This is my second marriage, so I’m aware of what it’s like to break free of unhealthy circumstances. My divorcing Richie's father had nothing to do with him having autism and everything to do with the fact that we just weren't right for each other. We are both remarried and thank God we are in healthy relationships. For now, I’m writing strictly about my current home situation.
I understand there are many people for which nurturing or caring for others doesn’t come natural to them. They may not have the patience and understanding that is needed for raising special needs children. If they know themselves well enough to admit that they will not commit to loving and caring for special needs children, then it’s right for them not to be involved. They could possibly cause more pain than good to the family. But why would anyone who does have what it takes to nurture and care for someone with special needs want to be measured up against those who don’t?
I understand that when we see situations that seem extraordinary and unique to us, we might feel compelled to say something like, “I could never do what you do,” or “How are you still there?” in an effort to offer words of comfort, but are they really words of comfort? It’s a direct insult to the child and biological parent (whether it’s the mother or father).
In my case, it’s me. It makes me feel as though Richie and I aren’t worth it. We don’t measure up to the neuro-typical situation – for which one might say, “Try your best to stick it out, it’s the right thing to do.” Instead, someone might even give my husband the “green light” to leave. After all, this is just too much for anybody. Well, that’s absolute nonsense. Richie is so worth it. We are not just the package deal, we are the daily special.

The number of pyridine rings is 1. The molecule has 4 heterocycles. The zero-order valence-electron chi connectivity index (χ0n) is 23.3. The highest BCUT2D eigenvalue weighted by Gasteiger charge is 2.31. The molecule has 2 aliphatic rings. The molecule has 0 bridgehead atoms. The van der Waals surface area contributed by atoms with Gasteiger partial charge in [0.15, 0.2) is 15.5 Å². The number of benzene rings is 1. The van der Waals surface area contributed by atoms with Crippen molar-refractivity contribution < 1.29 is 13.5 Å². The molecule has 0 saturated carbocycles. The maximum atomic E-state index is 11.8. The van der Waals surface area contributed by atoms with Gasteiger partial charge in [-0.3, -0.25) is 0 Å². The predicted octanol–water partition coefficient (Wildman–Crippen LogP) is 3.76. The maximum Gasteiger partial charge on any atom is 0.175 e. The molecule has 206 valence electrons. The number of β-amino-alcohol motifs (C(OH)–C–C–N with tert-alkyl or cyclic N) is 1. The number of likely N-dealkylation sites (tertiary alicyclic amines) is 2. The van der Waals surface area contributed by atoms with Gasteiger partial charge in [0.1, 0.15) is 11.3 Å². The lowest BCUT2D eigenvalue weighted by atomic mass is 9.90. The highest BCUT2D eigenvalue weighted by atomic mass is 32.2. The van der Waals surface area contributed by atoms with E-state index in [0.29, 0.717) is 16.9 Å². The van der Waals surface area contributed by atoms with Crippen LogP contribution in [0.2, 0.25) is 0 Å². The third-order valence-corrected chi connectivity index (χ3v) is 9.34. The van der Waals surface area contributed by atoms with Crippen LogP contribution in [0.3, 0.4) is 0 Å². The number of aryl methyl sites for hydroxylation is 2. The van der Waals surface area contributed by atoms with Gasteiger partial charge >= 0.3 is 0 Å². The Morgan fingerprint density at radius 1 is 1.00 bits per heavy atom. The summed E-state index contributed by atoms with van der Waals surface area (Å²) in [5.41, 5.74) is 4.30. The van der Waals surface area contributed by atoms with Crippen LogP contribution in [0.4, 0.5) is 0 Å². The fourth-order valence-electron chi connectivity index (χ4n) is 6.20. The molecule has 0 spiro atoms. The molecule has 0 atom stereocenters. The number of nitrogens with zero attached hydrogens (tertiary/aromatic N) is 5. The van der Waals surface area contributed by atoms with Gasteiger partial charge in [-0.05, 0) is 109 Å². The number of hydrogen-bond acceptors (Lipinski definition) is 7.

However, most of us already know that relationships and marriage is anything but easy. I know couples in marriages who put on quite a good show in public but can barely say two kind words to each other, some, sadly, include a history of violence. I know couples in marriages who have no shame in disrespecting one another in public. I have been in situations where it seems it's a race between spouses on who can make friends and family feel uncomfortable the quickest.
I know couples in marriages who have forgotten how to be affectionate with one another. They live more as roommates than they do as loving spouses. Sadly, I know couples in marriages who have affairs routinely. For these couples, it's a matter of who can cause one another the most pain. Children living in these unfortunate situations suffer through these circumstances whether they have special needs or not.
Please note that this is not to say that families without special needs children don't have loving relationships and healthy marriages. Of course, they do. I know many couples in healthy and loving marriages who don’t have special needs children. My point is, there is no greener grass on any side, there is no such thing as an “easy marriage.” As a married couple, you do the work, try your very best and you love your family unconditionally.
Have you ever felt that friends and family think your spouse or life partner being with you is an unbelievable thing? Please share your thoughts with us!